Capitalism with Chinese Characteristics vs. US ‘Free Market’ Capitalism

AT&T Charges Its Customers Up to >2,000x what China’s State-Run Telecom Monopoly Charges

By Shawn Danino

In 2018, it’s difficult for many of us to get by without a smartphone and access to data. During the 2018 Ford School China Trip, we were given the option to purchase a Chinese SIM, which was provided by China Unicom, a state-run telecommunications operator. When we hear state-run monopoly in the United States, we immediately think of rent-seeking, price-gouging and inefficiency, but in comparing my options with AT&T (my provider in the US) versus China Unicom, I found that to be far from the truth.

If we purchased the Chinese sim, we can acquire data at a rate of 270 Renminbi for 20 Gigabytes. That comes out to about $1.0095 / Gigabyte. The rate that AT&T quotes for its out of plan international data coverage is $2.05 / MB (pictured below). After some confusing conversions from RMB to USD and from MB to GB, we find that comes out to $2,050 / GB.


So how is AT&T able to get away with charging its customers so much? First of all, it helps that they spent over $16.7 million in 2017 lobbying the United States Congress. And anybody who points to AT&T as an example of the free market at work may want to reflect why Americans are expected to pay (at most) over 2,000x more than Chinese customers.

What’s Better for Consumers?

I came into the trip thinking that I would see many examples of corruption and rent-seeking in China and as an American, I would be gouged everywhere I went. But in Beijing in particular, nearly every place I went to counted bills through a machine, gave exact change, and refused tips. This might be a surprise to many Americans.

This also made me reflect on China’s version of capitalism. While folks in the West are critical of the role of the Chinese Communist Party (CCP) in the market, there is no disputing that China’s citizens pay far less for equivalent amounts of data. Furthermore, these lower data rates (to name one example) increase consumer surplus. I was surprised to find myself jealous of what consumer options the Chinese had! This also helped to explain why China’s savings rate was over 46% as of December 2017, according to Statista, while the rate in the United States was 2.6% in October 2017, according to Bloomberg.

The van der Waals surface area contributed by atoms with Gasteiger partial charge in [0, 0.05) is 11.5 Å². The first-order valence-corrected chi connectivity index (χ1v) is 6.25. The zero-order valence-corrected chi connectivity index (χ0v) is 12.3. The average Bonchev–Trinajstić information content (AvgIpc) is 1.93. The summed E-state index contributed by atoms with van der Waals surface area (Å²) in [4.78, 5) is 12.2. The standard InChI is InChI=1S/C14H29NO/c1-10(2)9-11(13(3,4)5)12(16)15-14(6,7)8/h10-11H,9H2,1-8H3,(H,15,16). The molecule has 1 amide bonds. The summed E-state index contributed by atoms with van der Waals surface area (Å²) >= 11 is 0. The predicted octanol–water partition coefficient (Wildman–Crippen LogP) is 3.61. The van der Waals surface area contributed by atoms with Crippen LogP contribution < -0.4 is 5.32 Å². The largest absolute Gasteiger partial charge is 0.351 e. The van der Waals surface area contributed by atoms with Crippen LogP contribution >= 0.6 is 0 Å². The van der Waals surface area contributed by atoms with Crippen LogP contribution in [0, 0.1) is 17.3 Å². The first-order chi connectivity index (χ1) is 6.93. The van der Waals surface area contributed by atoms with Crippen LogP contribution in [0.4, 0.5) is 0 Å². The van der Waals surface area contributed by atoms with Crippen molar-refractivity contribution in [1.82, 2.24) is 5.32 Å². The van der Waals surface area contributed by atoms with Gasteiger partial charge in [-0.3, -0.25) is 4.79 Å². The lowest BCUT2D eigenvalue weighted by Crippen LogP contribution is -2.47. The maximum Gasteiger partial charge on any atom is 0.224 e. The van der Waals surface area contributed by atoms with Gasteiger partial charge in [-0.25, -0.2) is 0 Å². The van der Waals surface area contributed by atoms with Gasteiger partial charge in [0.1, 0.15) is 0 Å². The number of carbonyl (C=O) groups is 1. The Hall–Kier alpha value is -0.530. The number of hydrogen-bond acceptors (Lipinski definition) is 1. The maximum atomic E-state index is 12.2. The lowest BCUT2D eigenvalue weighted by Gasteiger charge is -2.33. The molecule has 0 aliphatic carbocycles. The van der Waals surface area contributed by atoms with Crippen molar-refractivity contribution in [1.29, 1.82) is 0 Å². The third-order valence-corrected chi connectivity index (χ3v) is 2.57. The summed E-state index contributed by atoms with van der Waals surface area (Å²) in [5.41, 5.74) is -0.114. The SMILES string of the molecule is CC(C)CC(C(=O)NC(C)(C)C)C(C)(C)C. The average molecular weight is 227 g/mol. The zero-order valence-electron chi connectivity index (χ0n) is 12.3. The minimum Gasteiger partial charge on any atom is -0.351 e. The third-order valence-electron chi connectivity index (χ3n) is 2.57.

Before we all defend AT&T, let me acknowledge this is not an apples to apples comparison. Those are very difficult to make for several reasons. First of all, AT&T (unless the full cost of the phone is paid upfront) does not allow Chinese SIMs to work with their phones unless the phone is fully paid off, a fact I was not privvy to until spending over an hour at the China Unicom store in Beijing. Also, that whole blocking outside providers from offering consumers more options? How does that square with our vision of ‘free-market capitalism?’

So customers like me are locked in to using options available from AT&T. One of the only ways around this is to buy a new Chinese phone altogether with a Chinese SIM, which isn’t very practical for visitors and tourists. Furthermore, all of my data, software and passwords, are stored on my AT&T iPhone 7+, so working (I’m a freelance securities trader) would have been considerably more difficult.